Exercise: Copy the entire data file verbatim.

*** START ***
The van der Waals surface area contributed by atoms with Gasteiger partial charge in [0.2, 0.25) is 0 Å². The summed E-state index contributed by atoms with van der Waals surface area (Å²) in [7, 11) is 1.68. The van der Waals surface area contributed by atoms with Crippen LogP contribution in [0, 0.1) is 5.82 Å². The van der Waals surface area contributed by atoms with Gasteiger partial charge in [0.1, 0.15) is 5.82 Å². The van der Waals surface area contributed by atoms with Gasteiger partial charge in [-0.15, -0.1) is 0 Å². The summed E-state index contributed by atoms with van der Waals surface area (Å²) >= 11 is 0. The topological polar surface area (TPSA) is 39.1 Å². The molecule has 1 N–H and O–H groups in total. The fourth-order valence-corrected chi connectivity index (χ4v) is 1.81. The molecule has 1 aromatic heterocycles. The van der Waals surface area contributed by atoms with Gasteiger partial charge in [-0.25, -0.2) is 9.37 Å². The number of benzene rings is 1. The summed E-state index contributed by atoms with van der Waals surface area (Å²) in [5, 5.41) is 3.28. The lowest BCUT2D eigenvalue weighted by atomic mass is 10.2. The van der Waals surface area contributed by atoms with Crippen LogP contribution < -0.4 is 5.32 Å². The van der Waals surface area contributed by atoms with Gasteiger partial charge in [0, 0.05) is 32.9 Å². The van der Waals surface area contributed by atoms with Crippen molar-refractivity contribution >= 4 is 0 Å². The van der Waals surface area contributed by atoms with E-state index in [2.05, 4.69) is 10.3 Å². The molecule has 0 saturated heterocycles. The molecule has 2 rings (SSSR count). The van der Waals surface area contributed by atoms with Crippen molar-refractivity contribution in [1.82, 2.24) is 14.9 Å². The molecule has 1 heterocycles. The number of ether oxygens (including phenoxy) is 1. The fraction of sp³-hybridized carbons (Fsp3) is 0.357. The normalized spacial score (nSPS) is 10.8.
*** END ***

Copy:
The van der Waals surface area contributed by atoms with Gasteiger partial charge in [0.2, 0.25) is 0 Å². The summed E-state index contributed by atoms with van der Waals surface area (Å²) in [7, 11) is 1.68. The van der Waals surface area contributed by atoms with Crippen LogP contribution in [0, 0.1) is 5.82 Å². The van der Waals surface area contributed by atoms with Gasteiger partial charge in [0.1, 0.15) is 5.82 Å². The van der Waals surface area contributed by atoms with Gasteiger partial charge in [-0.15, -0.1) is 0 Å². The summed E-state index contributed by atoms with van der Waals surface area (Å²) >= 11 is 0. The topological polar surface area (TPSA) is 39.1 Å². The molecule has 1 N–H and O–H groups in total. The fourth-order valence-corrected chi connectivity index (χ4v) is 1.81. The molecule has 1 aromatic heterocycles. The van der Waals surface area contributed by atoms with Gasteiger partial charge in [-0.25, -0.2) is 9.37 Å². The number of benzene rings is 1. The summed E-state index contributed by atoms with van der Waals surface area (Å²) in [5, 5.41) is 3.28. The lowest BCUT2D eigenvalue weighted by atomic mass is 10.2. The van der Waals surface area contributed by atoms with Crippen LogP contribution < -0.4 is 5.32 Å². The van der Waals surface area contributed by atoms with Gasteiger partial charge in [0, 0.05) is 32.9 Å². The van der Waals surface area contributed by atoms with Crippen molar-refractivity contribution >= 4 is 0 Å². The van der Waals surface area contributed by atoms with E-state index in [2.05, 4.69) is 10.3 Å². The molecule has 0 saturated heterocycles. The molecule has 2 rings (SSSR count). The van der Waals surface area contributed by atoms with Crippen molar-refractivity contribution in [1.82, 2.24) is 14.9 Å². The molecule has 1 heterocycles. The number of ether oxygens (including phenoxy) is 1. The fraction of sp³-hybridized carbons (Fsp3) is 0.357. The normalized spacial score (nSPS) is 10.8.